Eating better for less
To treat the obesity epidemic, why not lower prices on healthier food
Since the early 1980s, federal dietary guidelines have urged Americans to eat more nutrient-rich foods and cut back on fatty foods and highly processed “empty calorie” snacks such as cookies and chips. But those pleas have fallen on deaf ears. It’s time to start thinking differently about how to encourage Americans to make smarter food choices—and a fine place to start would be cutting the costs of healthy foods in our supermarket aisles.
This is easier said than done. Americans don’t enjoy being told to change what they eat. A majority of Americans do not eat enough fruits and vegetables. But we do manage to gulp down lots of so-called discretionary calories, especially added sugars and solid fats.
So how can we help encourage Americans to put down the potato chips and pick up an apple? It turns out that the road to our stomachs may run through our wallets. One important new idea for changing what we eat revolves around changing food pricing and it’s being pioneered in South Africa.
Food and agriculture policies have always manipulated prices. For decades, the U.S. government has subsidized efforts to increase agricultural output, no matter what it does to the quality of Americans’ diets. The last fiveyear farm bill, for instance, included $300 billion in spending—but such spending has never been used as a tool to improve the population’s nutrition.
For two decades, subsidies to farmers have helped make corn and soy increasingly cheaper than fruit, vegetables and whole grains. Food companies have built entire brands based on these cheaper commodities, which make up the raw material for a range of unhealthy processed foods and animal feed—all at a very real cost to the quality of the calories we consume.
We know that people respond to foodprice taxes on fat, sugar or other unhealthy ingredients. The more that food based on such ingredients costs, the less we consume.
But proposals to tax unhealthy foods have been very contentious—and, at least in the U.S., not very successful. Such taxes don’t do anything about what consumers may substitute for the newly taxed product. The impact on obesity could be minimal. And the mere mention of taxes on foodstuffs raises the specter of the “nanny state.”
So if Americans don’t want to be forced to pay more for unhealthy foods, perhaps we
If Americans don’t want to be forced to pay more for unhealthy foods, perhaps we should flip the logic on its head: Reduce the cost of healthy foods.
should flip the logic on its head: Reduce the cost of healthy foods.
Would such a program work on a large scale—improving consumers’ diets without bankrupting farmers? Fortunately, we have some helpful and encouraging insights from an unexpected place.
For the past four years, South Africa’s largest health insurer has operated an innovative program called Healthy Food for its members. Participants receive a 25% rebate on healthy foods (as defined by international dietary guidelines) in 800 supermarkets nationwide. More than 300,000 middleincome South Africans are participating.
So far, the results are compelling. Lowering the costs of healthy foods in supermarkets not only increases the amount of fruits, vegetables and whole grains that people eat, but it also seems to reduce their consumption of less nutritionally desirable foods.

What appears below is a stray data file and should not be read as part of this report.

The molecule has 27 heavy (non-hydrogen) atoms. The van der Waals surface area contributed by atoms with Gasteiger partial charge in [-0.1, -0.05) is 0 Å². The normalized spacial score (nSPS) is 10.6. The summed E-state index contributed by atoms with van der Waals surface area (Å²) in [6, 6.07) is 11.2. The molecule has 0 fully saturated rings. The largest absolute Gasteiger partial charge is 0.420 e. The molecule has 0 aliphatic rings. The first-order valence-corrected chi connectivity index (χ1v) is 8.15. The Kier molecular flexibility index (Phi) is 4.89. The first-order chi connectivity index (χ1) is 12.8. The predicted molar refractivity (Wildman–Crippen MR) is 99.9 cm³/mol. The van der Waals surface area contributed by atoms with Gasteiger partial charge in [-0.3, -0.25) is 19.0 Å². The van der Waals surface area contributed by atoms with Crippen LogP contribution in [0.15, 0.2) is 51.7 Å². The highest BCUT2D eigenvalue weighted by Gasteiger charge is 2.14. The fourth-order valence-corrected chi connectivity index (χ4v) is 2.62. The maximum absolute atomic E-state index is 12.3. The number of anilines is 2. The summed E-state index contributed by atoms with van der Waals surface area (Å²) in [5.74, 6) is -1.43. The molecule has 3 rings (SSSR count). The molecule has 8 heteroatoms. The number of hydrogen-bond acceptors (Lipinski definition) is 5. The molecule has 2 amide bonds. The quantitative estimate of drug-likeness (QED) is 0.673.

Using data from the grocery clerks’ scanners, we estimate that a 25% rebate on healthy foods raises the share of healthier foods that program participants buy by 9%, while cutting the share of less desirable foods they purchase by about 6%.
There’s other good news from the South African experiment. Surveys suggest that the price changes altered behavior, too: Consumers reported that they were eating larger amounts of fruits, vegetables and whole-grain foods, and said that they were eating less processed meat and foods high in added sugars, fats or salt. (Unfortunately, we have found no evidence that these new eating patterns reduced obesity rates.)
Overall, the South African program offers encouraging evidence that lowering the cost of healthier foods can motivate people to substantially improve their diets. But behavior changes also seem to be proportional to price changes. When people’s actual eating behaviors are far from what nutritionists would recommend, even a 25% price cut can close only a small fraction of the gap.
There is no single cure for America’s obesity epidemic, which has deep roots in the social inequality that drives poor people to buy artery-clogging fast food. After all, the least healthy foods are usually the cheapest, the most advertised in poor neighborhoods, and the most available in inner cities—making it far harder to make healthy food choices.
But our work suggests that a combination of things might well slow the obesity epidemic while also improving the American people’s overall nutritional well-being: price incentives, initiatives to control portion sizes and a longterm campaign to support better food quality.
Nations such as South Africa are teaching the U.S. and the world a crucial lesson: If we can find ways to get past the resistance to adopting such policies, they could make us all a lot healthier.
Roland Sturm, left, is a senior economist at the not-for-profit, nonpartisan RAND Corp., and Derek Yach is senior vice president of the Vitality Institute.